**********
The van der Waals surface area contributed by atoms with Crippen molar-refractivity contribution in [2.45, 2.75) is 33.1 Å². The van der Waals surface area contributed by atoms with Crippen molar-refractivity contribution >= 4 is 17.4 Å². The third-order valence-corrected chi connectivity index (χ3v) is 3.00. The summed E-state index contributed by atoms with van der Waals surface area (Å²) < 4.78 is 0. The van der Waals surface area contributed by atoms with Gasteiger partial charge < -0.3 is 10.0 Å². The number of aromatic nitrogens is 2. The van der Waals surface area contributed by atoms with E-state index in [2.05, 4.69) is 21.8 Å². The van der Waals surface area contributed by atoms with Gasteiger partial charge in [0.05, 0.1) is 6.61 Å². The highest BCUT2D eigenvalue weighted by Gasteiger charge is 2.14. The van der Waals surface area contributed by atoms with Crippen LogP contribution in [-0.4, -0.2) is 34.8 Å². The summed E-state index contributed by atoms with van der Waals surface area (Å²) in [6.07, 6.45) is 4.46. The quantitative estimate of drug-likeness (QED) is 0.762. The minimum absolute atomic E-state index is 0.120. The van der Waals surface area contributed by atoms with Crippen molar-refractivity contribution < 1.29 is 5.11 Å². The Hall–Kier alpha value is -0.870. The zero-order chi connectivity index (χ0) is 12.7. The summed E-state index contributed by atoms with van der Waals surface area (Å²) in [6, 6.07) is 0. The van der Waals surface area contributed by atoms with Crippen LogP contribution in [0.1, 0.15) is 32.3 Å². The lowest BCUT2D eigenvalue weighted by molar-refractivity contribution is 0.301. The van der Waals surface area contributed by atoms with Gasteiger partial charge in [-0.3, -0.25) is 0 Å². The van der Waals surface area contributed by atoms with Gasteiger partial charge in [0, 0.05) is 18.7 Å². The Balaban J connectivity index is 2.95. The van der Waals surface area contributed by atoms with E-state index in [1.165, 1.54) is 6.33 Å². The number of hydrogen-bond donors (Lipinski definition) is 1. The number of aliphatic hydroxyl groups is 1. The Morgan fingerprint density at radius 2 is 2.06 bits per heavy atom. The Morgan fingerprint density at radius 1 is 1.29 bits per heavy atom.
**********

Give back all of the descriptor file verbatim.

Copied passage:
The van der Waals surface area contributed by atoms with Crippen molar-refractivity contribution in [2.45, 2.75) is 33.1 Å². The van der Waals surface area contributed by atoms with Crippen molar-refractivity contribution >= 4 is 17.4 Å². The third-order valence-corrected chi connectivity index (χ3v) is 3.00. The summed E-state index contributed by atoms with van der Waals surface area (Å²) < 4.78 is 0. The van der Waals surface area contributed by atoms with Gasteiger partial charge < -0.3 is 10.0 Å². The number of aromatic nitrogens is 2. The van der Waals surface area contributed by atoms with E-state index in [2.05, 4.69) is 21.8 Å². The van der Waals surface area contributed by atoms with Gasteiger partial charge in [0.05, 0.1) is 6.61 Å². The highest BCUT2D eigenvalue weighted by Gasteiger charge is 2.14. The van der Waals surface area contributed by atoms with Crippen LogP contribution in [-0.4, -0.2) is 34.8 Å². The summed E-state index contributed by atoms with van der Waals surface area (Å²) in [6.07, 6.45) is 4.46. The quantitative estimate of drug-likeness (QED) is 0.762. The minimum absolute atomic E-state index is 0.120. The van der Waals surface area contributed by atoms with Crippen molar-refractivity contribution < 1.29 is 5.11 Å². The Hall–Kier alpha value is -0.870. The zero-order chi connectivity index (χ0) is 12.7. The summed E-state index contributed by atoms with van der Waals surface area (Å²) in [6, 6.07) is 0. The van der Waals surface area contributed by atoms with Crippen LogP contribution in [0.1, 0.15) is 32.3 Å². The lowest BCUT2D eigenvalue weighted by molar-refractivity contribution is 0.301. The van der Waals surface area contributed by atoms with Gasteiger partial charge in [-0.3, -0.25) is 0 Å². The van der Waals surface area contributed by atoms with Gasteiger partial charge in [0, 0.05) is 18.7 Å². The Balaban J connectivity index is 2.95. The van der Waals surface area contributed by atoms with E-state index in [1.165, 1.54) is 6.33 Å². The number of hydrogen-bond donors (Lipinski definition) is 1. The number of aliphatic hydroxyl groups is 1. The Morgan fingerprint density at radius 2 is 2.06 bits per heavy atom. The Morgan fingerprint density at radius 1 is 1.29 bits per heavy atom.